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Book review: Welsh Saints from Welsh Churches by Martin Crampin

by
05 January 2024

Michael Tavinor looks at the saints of Wales

THOSE of us who have Martin Crampin’s earlier book (Stained Glass from Welsh Churches (Books, 26 September 2014)) on their shelves will need no persuasion to invest in this treasure — and an Aladdin’s cave it surely is, with a kaleidoscope of colour and superb photography bursting from every page.

Shadowy figures for so much of their history, these Welsh saints have their legends to speak of their lives, and a few are depicted in medieval stained-glass, inscriptions, and statuary. But it is to the 19th century that we owe the full re-emergence of these saints. Antiquarians such as Sabine Baring-Gould painstakingly researched their lives and brought them to the attention of the wider Church.

Both the emerging Roman Catholic Church and the Anglican Church in Wales in the 19th century had reason to celebrate their indigenous saints — providing, as this did, authenticity, and linking the present with the roots of a purer and more ancient Christianity; and, from the 1880s, there was a veritable explosion of imagery.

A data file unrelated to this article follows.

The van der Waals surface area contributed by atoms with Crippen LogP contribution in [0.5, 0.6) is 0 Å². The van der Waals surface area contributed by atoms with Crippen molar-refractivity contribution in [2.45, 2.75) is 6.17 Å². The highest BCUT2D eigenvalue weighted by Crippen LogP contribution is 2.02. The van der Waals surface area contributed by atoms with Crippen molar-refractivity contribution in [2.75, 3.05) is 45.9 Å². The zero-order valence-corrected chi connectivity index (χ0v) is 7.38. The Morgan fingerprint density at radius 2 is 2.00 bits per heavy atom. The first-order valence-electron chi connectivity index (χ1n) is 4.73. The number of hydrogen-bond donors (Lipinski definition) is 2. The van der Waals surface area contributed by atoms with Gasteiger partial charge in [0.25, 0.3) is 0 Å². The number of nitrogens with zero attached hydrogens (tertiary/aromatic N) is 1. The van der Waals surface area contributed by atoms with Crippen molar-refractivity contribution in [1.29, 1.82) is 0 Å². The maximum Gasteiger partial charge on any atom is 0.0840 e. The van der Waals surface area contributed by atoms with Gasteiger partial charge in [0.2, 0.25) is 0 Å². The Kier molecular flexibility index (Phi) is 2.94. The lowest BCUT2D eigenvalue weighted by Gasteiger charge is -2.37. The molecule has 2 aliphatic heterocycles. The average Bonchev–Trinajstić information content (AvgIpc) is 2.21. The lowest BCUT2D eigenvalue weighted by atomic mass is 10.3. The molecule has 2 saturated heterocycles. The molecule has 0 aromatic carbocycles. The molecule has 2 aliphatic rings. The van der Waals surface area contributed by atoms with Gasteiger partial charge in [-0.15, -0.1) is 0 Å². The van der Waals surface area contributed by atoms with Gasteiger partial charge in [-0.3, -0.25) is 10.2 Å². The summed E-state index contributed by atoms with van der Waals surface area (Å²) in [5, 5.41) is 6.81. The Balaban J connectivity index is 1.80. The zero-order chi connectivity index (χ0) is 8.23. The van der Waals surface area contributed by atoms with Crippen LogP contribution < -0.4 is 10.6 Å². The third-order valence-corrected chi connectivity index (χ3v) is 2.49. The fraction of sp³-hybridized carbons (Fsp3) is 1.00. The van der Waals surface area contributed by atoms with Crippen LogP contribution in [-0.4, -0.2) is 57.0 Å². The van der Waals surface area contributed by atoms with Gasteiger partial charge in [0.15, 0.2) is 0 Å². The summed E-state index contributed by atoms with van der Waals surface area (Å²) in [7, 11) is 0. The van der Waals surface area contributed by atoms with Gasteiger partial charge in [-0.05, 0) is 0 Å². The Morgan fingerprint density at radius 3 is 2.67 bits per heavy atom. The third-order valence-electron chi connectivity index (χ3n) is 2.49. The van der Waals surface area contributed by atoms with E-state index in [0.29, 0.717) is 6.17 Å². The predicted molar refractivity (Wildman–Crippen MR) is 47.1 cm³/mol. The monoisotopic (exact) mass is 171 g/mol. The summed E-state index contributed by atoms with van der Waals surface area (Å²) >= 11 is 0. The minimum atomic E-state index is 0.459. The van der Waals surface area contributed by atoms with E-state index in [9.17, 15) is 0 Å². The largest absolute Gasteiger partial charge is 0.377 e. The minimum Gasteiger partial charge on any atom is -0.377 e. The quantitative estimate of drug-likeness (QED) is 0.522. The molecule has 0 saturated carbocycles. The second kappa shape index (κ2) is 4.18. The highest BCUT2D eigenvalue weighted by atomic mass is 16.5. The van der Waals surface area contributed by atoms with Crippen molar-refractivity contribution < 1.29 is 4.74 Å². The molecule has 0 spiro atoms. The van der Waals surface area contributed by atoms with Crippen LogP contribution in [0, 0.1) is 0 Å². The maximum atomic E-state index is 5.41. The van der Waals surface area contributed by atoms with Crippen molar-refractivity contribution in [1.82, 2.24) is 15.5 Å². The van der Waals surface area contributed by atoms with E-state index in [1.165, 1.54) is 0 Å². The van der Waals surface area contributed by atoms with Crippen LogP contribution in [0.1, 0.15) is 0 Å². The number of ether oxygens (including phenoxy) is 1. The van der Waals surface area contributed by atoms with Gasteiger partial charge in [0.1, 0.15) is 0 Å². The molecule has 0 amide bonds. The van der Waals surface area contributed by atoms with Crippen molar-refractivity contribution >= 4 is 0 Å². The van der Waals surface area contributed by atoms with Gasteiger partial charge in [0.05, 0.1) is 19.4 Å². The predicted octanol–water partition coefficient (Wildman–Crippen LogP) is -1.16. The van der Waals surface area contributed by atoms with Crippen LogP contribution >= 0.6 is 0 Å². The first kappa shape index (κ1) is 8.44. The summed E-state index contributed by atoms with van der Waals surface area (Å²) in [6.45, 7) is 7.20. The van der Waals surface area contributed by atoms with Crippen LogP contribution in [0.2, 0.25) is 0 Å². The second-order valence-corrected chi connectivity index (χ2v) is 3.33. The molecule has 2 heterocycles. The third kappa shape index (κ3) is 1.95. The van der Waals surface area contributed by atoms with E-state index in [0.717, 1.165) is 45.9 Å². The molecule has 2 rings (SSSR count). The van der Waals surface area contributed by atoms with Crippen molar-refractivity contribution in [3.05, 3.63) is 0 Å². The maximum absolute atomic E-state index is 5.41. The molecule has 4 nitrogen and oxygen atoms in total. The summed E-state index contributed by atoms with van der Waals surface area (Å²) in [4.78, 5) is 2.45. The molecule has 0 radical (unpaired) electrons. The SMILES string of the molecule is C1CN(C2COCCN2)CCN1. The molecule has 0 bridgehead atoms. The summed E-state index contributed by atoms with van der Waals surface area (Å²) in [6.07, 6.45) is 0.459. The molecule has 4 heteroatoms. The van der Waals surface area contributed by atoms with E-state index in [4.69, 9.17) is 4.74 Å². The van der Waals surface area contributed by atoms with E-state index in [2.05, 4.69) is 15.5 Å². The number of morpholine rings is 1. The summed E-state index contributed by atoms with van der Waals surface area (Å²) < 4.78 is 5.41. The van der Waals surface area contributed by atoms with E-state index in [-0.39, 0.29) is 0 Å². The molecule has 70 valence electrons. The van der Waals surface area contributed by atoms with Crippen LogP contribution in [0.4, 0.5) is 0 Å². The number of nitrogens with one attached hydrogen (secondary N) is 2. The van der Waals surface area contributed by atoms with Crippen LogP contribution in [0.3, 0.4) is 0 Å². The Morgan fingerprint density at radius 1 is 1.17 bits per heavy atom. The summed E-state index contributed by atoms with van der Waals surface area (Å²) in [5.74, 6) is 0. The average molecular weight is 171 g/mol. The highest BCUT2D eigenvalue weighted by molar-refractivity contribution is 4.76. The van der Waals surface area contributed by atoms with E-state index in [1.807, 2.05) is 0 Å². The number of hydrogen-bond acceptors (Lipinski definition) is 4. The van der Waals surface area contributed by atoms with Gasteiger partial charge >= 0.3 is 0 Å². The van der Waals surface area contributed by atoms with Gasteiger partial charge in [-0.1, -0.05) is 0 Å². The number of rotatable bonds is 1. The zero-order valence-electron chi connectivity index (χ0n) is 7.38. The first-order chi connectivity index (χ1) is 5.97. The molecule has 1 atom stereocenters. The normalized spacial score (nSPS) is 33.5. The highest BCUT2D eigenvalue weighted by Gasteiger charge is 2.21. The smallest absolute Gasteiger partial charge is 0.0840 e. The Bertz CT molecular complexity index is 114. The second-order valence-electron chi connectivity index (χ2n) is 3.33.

Indeed, when English churches in the same period were filling their newly restored churches with stained glass, they had many existing templates of (far fewer) saints to copy; so it is a testament to the originality of craftsmen of the time — some of their names unknown — that they found so many different ways of celebrating the spirit of these lesser-known Welsh saints.

© Martin CrampinFrank Roper’s aluminium statue (1995) of St Issui, in St Issu the Martyr, Patricio, in Powys

After sections on the background to the saints, there is a “Gazetteer” of each saint — 43 in all — and there can surely be no image of any of these saints throughout Wales not discovered by this painstaking author.

Readers will much enjoy dipping into the volume — the illustrations are so colourful and vivid that extensive reading may lead to “ocular indigestion”, and the preponderance of these simple saints, dressed, anachronistically, in stained glass as gorgeous medieval prelates, taxes the imagination a little; but none of this can take away from the monumental achievement of this book.

Just one point: I live in Presteigne, where hardly any Welsh is spoken, so can hardly gripe, but a book entirely on Welsh saints without at least a paragraph — an acknowledgement or preface — in the Welsh language may raise an eyebrow or two in the Principality. Perhaps in a later edition?

The Very Revd Michael Tavinor is Dean Emeritus of Hereford.

Welsh Saints from Welsh Churches
Martin Crampin
YLolfa £35
(978-1-912631-16-2)
Church Times Bookshop £31.50

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